Arnost Lustig, an author who escaped from a Nazi death transport to make the Holocaust the main theme of his fiction died early Saturday. He was 84.
Jana Jelinkova, spokeswoman for Prague's Kralovske Vinohrady university clinic, confirmed the death. Lustic had been battling cancer for five years.
Born in Prague in 1926, the teenage Lustig survived the Theresienstadt, Auschwitz and Buchenwald Nazi concentration camps before he managed to escape from a train that was transporting him to another one _ Dachau _ in 1945 when the train's engine was destroyed by an American bomber.
Many members of Lustig's family died in the Holocaust; his mother and sister survived. His experience of Jewish suffering were reflected in his short stories, and novels where his characters are fighting to retain human dignity in Holocaust horrors.
Lustig studied journalism and covered the 1948 Arab-Israeli war for Czech radio.
He began to publish in the late 1950s, and his well-known works include "A Prayer for Katerina Horowitzova," "Diamonds of the Night," "The Unloved: From the Diary of Perla S.," "Darkness Cast No Shadow," "Lovely Green Eyes" and "Dita Saxova." Some were made into movies.
"Sometimes it's impossible to say certain things," Lustig said in a lecture in Tel Aviv last June. "Writing is something needed by man to share experience."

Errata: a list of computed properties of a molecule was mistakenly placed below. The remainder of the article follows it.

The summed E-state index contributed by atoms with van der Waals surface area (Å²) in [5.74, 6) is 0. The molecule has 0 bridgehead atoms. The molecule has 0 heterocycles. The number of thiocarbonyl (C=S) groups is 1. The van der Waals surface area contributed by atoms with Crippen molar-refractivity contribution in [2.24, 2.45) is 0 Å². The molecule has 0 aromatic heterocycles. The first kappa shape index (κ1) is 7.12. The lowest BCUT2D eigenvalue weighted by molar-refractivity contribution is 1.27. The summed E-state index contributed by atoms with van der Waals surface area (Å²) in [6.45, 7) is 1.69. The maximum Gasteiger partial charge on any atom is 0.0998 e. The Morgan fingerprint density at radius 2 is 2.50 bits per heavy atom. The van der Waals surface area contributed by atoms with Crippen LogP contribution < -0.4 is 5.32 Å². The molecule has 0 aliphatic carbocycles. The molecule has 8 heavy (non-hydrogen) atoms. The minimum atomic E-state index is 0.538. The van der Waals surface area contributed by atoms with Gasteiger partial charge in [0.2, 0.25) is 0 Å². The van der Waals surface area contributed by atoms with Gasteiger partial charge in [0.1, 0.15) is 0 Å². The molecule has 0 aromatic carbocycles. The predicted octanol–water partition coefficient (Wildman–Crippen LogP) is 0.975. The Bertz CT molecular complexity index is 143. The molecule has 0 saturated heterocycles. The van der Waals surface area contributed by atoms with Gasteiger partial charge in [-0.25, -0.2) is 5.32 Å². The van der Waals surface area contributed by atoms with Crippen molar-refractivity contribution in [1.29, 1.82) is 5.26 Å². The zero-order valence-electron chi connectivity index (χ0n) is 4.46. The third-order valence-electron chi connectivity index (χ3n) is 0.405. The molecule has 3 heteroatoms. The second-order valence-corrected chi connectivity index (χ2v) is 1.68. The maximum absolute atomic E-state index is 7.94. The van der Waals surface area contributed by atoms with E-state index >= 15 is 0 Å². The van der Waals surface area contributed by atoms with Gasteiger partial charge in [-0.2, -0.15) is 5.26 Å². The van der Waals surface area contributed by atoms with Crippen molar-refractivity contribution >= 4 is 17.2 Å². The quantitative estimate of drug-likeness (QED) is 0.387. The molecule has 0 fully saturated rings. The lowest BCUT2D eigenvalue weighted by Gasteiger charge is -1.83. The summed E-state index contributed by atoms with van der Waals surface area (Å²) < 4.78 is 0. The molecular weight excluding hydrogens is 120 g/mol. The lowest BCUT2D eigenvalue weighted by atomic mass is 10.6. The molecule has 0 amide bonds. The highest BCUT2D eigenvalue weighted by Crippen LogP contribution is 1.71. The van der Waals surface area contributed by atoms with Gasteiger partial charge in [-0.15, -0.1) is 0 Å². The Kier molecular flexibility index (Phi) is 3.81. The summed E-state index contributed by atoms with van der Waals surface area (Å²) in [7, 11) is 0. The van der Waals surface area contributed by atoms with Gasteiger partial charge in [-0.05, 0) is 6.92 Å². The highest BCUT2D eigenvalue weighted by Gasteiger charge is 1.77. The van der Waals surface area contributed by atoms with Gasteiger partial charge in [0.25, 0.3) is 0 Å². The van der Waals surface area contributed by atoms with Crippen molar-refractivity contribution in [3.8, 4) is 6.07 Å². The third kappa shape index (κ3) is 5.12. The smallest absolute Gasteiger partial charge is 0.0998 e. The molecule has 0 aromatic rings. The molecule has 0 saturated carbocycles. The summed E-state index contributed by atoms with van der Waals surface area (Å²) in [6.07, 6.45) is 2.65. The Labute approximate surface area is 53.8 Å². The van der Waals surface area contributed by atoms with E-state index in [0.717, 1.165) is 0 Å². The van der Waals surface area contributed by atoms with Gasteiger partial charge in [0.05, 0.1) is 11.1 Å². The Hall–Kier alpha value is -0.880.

When the Soviet-led invasion of Czechoslovakia crushed the liberal reforms of Alexander Dubcek and ended an era known as the Prague Spring in 1968, Lustig fled his homeland and, after a stay in Israel, he settled in Washington, D.C., where he bacame a professor of literature at the American University.
After the collapse of communism in 1989, Lustig visited Prague on a regular basis and later returned to live there. In a surprise move, he was appointed editor-in-chief of the Czech language version of Playboy magazine in 1995.
Lustig was twice awarded the National Jewish Book Award and in 1994, he received a literary award from the American Academy of Arts and Letters for exceptional accomplishment. In 2009, he was among the finalists for the Man Booker International Prize and was awarded the prestigious Czech Franz Kafka Prize the year before.
He was known for his good humor and optimism.
"It was always a great fun to be with him," said Jiri Dedecek, chairman of the Czech PEN club told public television. "That's how I will always remeber him."
Lustig is survived by a son, Josef, and a daughter, Eva.